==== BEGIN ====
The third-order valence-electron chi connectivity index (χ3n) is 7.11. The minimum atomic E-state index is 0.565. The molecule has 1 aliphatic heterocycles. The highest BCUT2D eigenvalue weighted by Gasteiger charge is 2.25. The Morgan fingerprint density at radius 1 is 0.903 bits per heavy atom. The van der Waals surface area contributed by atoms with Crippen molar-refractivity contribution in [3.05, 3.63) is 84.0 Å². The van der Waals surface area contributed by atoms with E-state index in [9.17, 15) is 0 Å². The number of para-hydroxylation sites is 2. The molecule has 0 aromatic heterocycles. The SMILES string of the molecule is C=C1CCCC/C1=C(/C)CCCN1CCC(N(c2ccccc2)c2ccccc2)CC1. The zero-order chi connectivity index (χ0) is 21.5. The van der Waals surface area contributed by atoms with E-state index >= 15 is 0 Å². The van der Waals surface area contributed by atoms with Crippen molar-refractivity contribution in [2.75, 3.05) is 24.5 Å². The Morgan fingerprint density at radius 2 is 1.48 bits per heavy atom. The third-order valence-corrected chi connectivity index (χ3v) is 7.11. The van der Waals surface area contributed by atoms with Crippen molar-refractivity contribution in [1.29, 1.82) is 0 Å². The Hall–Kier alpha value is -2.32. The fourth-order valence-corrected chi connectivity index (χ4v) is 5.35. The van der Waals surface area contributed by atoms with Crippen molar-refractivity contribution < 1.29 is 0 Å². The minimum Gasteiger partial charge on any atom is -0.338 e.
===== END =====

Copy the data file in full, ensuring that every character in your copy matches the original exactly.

The third-order valence-electron chi connectivity index (χ3n) is 7.11. The minimum atomic E-state index is 0.565. The molecule has 1 aliphatic heterocycles. The highest BCUT2D eigenvalue weighted by Gasteiger charge is 2.25. The Morgan fingerprint density at radius 1 is 0.903 bits per heavy atom. The van der Waals surface area contributed by atoms with Crippen molar-refractivity contribution in [3.05, 3.63) is 84.0 Å². The van der Waals surface area contributed by atoms with E-state index in [9.17, 15) is 0 Å². The number of para-hydroxylation sites is 2. The molecule has 0 aromatic heterocycles. The SMILES string of the molecule is C=C1CCCC/C1=C(/C)CCCN1CCC(N(c2ccccc2)c2ccccc2)CC1. The zero-order chi connectivity index (χ0) is 21.5. The van der Waals surface area contributed by atoms with E-state index >= 15 is 0 Å². The van der Waals surface area contributed by atoms with Crippen molar-refractivity contribution in [2.75, 3.05) is 24.5 Å². The Morgan fingerprint density at radius 2 is 1.48 bits per heavy atom. The third-order valence-corrected chi connectivity index (χ3v) is 7.11. The van der Waals surface area contributed by atoms with Crippen molar-refractivity contribution in [1.29, 1.82) is 0 Å². The Hall–Kier alpha value is -2.32. The fourth-order valence-corrected chi connectivity index (χ4v) is 5.35. The van der Waals surface area contributed by atoms with Crippen molar-refractivity contribution < 1.29 is 0 Å². The minimum Gasteiger partial charge on any atom is -0.338 e.